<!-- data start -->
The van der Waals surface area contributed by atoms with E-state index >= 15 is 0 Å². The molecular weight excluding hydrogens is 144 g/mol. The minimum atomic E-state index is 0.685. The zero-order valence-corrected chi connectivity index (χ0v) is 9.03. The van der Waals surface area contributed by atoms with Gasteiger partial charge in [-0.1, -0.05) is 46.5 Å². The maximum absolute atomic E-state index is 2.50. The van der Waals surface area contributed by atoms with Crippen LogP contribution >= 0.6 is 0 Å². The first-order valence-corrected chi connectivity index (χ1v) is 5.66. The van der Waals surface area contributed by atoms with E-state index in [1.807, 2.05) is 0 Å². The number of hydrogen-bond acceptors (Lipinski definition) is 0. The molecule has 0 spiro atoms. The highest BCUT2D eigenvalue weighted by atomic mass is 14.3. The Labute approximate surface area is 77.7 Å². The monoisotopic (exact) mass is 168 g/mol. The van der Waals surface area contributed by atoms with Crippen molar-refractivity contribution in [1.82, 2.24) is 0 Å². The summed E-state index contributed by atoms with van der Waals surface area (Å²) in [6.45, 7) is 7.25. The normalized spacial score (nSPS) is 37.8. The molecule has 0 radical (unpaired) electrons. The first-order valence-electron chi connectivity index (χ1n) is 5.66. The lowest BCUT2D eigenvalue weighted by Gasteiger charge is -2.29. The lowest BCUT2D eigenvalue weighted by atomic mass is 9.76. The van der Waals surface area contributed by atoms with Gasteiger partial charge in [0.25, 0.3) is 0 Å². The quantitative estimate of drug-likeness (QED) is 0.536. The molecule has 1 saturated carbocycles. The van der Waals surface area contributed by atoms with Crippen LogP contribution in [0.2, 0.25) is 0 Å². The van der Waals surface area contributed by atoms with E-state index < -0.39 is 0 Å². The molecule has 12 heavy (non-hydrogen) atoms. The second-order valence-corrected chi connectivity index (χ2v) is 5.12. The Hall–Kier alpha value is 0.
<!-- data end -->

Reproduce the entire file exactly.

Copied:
The van der Waals surface area contributed by atoms with E-state index >= 15 is 0 Å². The molecular weight excluding hydrogens is 144 g/mol. The minimum atomic E-state index is 0.685. The zero-order valence-corrected chi connectivity index (χ0v) is 9.03. The van der Waals surface area contributed by atoms with Gasteiger partial charge in [-0.1, -0.05) is 46.5 Å². The maximum absolute atomic E-state index is 2.50. The van der Waals surface area contributed by atoms with Crippen LogP contribution >= 0.6 is 0 Å². The first-order valence-corrected chi connectivity index (χ1v) is 5.66. The van der Waals surface area contributed by atoms with E-state index in [1.807, 2.05) is 0 Å². The number of hydrogen-bond acceptors (Lipinski definition) is 0. The molecule has 0 spiro atoms. The highest BCUT2D eigenvalue weighted by atomic mass is 14.3. The Labute approximate surface area is 77.7 Å². The monoisotopic (exact) mass is 168 g/mol. The van der Waals surface area contributed by atoms with Crippen molar-refractivity contribution in [1.82, 2.24) is 0 Å². The summed E-state index contributed by atoms with van der Waals surface area (Å²) in [6.45, 7) is 7.25. The normalized spacial score (nSPS) is 37.8. The molecule has 0 radical (unpaired) electrons. The first-order valence-electron chi connectivity index (χ1n) is 5.66. The lowest BCUT2D eigenvalue weighted by Gasteiger charge is -2.29. The lowest BCUT2D eigenvalue weighted by atomic mass is 9.76. The van der Waals surface area contributed by atoms with Gasteiger partial charge in [0.25, 0.3) is 0 Å². The quantitative estimate of drug-likeness (QED) is 0.536. The molecule has 1 saturated carbocycles. The van der Waals surface area contributed by atoms with Crippen LogP contribution in [0.2, 0.25) is 0 Å². The van der Waals surface area contributed by atoms with E-state index < -0.39 is 0 Å². The molecule has 12 heavy (non-hydrogen) atoms. The second-order valence-corrected chi connectivity index (χ2v) is 5.12. The Hall–Kier alpha value is 0.